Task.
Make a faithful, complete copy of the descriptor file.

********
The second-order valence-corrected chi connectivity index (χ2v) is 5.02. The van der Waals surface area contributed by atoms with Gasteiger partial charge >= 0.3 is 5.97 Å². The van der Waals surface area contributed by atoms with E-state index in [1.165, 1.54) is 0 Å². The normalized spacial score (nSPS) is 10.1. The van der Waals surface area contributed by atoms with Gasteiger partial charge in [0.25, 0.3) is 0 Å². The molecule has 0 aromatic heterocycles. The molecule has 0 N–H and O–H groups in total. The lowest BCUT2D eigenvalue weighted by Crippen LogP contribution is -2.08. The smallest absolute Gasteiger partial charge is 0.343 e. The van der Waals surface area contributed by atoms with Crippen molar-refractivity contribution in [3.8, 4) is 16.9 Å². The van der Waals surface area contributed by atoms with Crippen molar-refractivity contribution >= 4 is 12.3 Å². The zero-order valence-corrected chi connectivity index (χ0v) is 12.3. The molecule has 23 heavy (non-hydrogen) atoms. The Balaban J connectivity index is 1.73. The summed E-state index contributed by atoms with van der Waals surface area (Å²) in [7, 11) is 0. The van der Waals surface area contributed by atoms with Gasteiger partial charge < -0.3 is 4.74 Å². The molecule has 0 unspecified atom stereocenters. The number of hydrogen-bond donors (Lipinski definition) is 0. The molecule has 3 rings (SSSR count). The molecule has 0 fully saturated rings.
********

The second-order valence-corrected chi connectivity index (χ2v) is 5.02. The van der Waals surface area contributed by atoms with Gasteiger partial charge >= 0.3 is 5.97 Å². The van der Waals surface area contributed by atoms with E-state index in [1.165, 1.54) is 0 Å². The normalized spacial score (nSPS) is 10.1. The van der Waals surface area contributed by atoms with Gasteiger partial charge in [0.25, 0.3) is 0 Å². The molecule has 0 aromatic heterocycles. The molecule has 0 N–H and O–H groups in total. The lowest BCUT2D eigenvalue weighted by Crippen LogP contribution is -2.08. The smallest absolute Gasteiger partial charge is 0.343 e. The van der Waals surface area contributed by atoms with Crippen molar-refractivity contribution in [3.8, 4) is 16.9 Å². The van der Waals surface area contributed by atoms with Crippen molar-refractivity contribution >= 4 is 12.3 Å². The zero-order valence-corrected chi connectivity index (χ0v) is 12.3. The molecule has 23 heavy (non-hydrogen) atoms. The Balaban J connectivity index is 1.73. The summed E-state index contributed by atoms with van der Waals surface area (Å²) in [7, 11) is 0. The van der Waals surface area contributed by atoms with Gasteiger partial charge < -0.3 is 4.74 Å². The molecule has 0 unspecified atom stereocenters. The number of hydrogen-bond donors (Lipinski definition) is 0. The molecule has 3 rings (SSSR count). The molecule has 0 fully saturated rings.